I know I sound negative, and in a real sense I am.  But all of this comes from love, because I don’t believe that God is boring, and I don’t denigrate the Church, it is the freaking Bride of Christ, after all.

Now that doesn’t mean that plenty of people don’t take their faith seriously.  I would say that majority of them do.  But we sing songs about victory and we speak of miracles, we pray for them, but we don’t really believe they’ll happen, do we?  Well, at least not every day.  We believe in miraculous healing, but we don’t pray for the guy in the wheelchair at Starbucks.  I say that evangelism is good, but I walk by throngs of people everyday who don’t believe, and yet I have no intention of embarrassing myself in front of them.

This gets communicated in every part of our popular thinking.  In the media we speak about “religious extremism.”  The real problem is not Islam, but people who take the Koran really seriously.  Christianity is not seen any differently.  Believe all you want, just don’t let it affect any visible part of your life.  Read the Bible, just don’t ever quote it in public.  Talking about Jesus is OK, only if it is a vulgar interjection.

How antithetical to all of Christianity is that?  The message of Jesus is supposed to permeate every pore.  Christ wants to be lord of your life, not just our Sunday mornings.  The problem in Church as I see it, is not that there is no proper doctrine.  The problem is that we don’t believe that doctrine should do anything.

What if this Holy Spirit actually could give us gifts to do wonderful things?  What if we could actually tell people about Jesus and they’d believe?  What if that guy in Starbucks actually got up and walked?  I wonder if Christianity would be boring then.

This is some of what God has been working inside of me.  I don’t know how much of this will make it into my message.  We’ll see.  -Ryan

5 Keys to Reading the Bible

BibleHeaderHere is a list (by no means exhaustive) of a few guidelines to help in reading and applying the Bible to your life.

1. Read the Bible with an eye for genre.

Some biblical critics (meaning people who examine the actual literature of the Bible) look at the text as nothing more than ancient literature.  This causes some Christians to react with statements like, “I take the Bible literally.”  This statement sounds devout, but it is quite absurd.

Psalm 36:7 says “People take refuge in the shadow of your wings.” Jesus follows this same metaphor in Matthew 23:37 saying, “I wanted to gather your children together, as a hen gathers her chicks under her wings.”  No one actually suggests that the Bible is saying God is actually a bird.  The text is using a picturesque metaphor.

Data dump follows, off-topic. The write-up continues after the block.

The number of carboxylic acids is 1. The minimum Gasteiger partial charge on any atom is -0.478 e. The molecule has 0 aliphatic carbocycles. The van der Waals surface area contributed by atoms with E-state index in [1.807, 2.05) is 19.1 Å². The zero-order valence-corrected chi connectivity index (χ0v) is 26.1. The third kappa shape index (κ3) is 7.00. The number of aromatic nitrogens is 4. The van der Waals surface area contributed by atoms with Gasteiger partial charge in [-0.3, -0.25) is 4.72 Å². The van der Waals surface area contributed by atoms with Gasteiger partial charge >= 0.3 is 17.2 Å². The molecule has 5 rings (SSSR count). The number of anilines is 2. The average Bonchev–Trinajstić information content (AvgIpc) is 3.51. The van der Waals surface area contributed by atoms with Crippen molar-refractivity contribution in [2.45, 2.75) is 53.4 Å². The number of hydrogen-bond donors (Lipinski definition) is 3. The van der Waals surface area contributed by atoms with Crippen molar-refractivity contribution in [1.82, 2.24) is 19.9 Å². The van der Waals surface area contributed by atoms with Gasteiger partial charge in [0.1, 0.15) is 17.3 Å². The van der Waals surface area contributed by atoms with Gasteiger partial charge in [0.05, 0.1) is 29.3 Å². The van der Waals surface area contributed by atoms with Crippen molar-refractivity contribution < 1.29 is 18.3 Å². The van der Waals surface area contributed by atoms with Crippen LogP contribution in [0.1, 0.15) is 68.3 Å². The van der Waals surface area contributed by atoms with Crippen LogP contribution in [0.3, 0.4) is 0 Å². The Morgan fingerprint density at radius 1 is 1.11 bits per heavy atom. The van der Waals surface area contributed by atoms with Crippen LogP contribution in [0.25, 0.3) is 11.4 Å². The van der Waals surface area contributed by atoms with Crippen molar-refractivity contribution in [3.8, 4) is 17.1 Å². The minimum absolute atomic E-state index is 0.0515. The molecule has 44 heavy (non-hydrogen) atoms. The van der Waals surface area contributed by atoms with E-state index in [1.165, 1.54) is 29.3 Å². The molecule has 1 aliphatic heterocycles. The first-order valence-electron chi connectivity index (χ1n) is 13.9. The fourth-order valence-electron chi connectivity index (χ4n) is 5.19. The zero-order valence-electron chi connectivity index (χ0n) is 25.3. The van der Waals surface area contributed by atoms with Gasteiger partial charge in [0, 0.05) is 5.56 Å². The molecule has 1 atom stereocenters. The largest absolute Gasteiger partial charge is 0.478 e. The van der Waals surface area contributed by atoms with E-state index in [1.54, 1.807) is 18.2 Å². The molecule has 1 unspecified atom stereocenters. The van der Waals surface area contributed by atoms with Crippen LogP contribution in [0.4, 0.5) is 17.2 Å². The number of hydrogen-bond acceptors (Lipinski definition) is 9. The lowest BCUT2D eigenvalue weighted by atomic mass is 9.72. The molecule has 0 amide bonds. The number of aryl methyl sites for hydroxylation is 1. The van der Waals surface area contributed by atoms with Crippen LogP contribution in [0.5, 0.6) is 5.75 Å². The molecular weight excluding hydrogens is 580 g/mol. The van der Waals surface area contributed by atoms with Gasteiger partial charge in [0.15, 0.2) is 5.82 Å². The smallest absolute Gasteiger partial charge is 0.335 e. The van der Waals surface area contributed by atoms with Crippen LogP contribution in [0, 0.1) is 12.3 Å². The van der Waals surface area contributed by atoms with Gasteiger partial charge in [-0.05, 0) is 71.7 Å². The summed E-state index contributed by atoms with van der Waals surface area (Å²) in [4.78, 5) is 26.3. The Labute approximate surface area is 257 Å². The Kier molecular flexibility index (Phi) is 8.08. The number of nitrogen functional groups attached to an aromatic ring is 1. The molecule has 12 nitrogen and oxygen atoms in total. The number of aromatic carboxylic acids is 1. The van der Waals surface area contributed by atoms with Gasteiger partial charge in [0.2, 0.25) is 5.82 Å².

The Bible is quite robust as literature.  It contains narrative (Genesis, Matthew, et al.), prophetic literature (Daniel, Revelation), Poetry (Psalms, Song of Solomon), epistles (instructional books like Ephesians), personal letters (to an individual like Philemon), and others.  A person wouldn’t read a love letter the same way that they would read an instruction manual.  In the same way, they shouldn’t read Psalms the same way that they read Galatians.

A lot of problems in understanding the Bible come from not considering the intended purpose of the book they are reading.  For instance, the purpose of Psalms is to glorify God and remember His goodness, not to teach doctrine.  This is not saying that Psalms cannot teach doctrinal truth, or even that it is not the inspired word of God, just that doctrine is not the point of the book.

2.      Get yourself into the heads of the original readers.

Many Bible experts will make the statement, “something in the Bible can never mean to us what it didn’t mean to its original hearers.”  This doesn’t quite make sense, as original readers of prophetic books like Daniel couldn’t quite have understood the completeness of the prophecy.  But this is a generally good guideline to follow in most cases.

For instance, Genesis 9:4 and Leviticus 17:10 both state provisions against eating blood.  Some religious people use this as reason for God to be against blood transfusions.  While the Bible neither speaks supportively nor prohibitively specifically about blood transfusions, an original hearer of God’s message in these passages would have not thought about a medical procedure to save someone’s life.  They would have connected it to pagan idol worship that required drinking blood.  Therefore, it is doctrinally quite dangerous to make a leap in applying these passages to a life-saving medical procedure.

3.      Practice Exegesis not Eisegesis

No, this isn’t misspelling Jesus.  These two words refer to interpreting scripture.  Gesis refers to the text of the Bible.  Ex (ek) means out of and eis means into.  For any student of God’s truth, the goal should be to find out what the Bible means, and then apply that meaning to life, even if that isn’t quite what a person really wants the Bible to say.  The opposite of this, eisegesis, is to twist the scripture (or cherry-pick verses out of context) in order to get the Bible to say what a person wants it to say.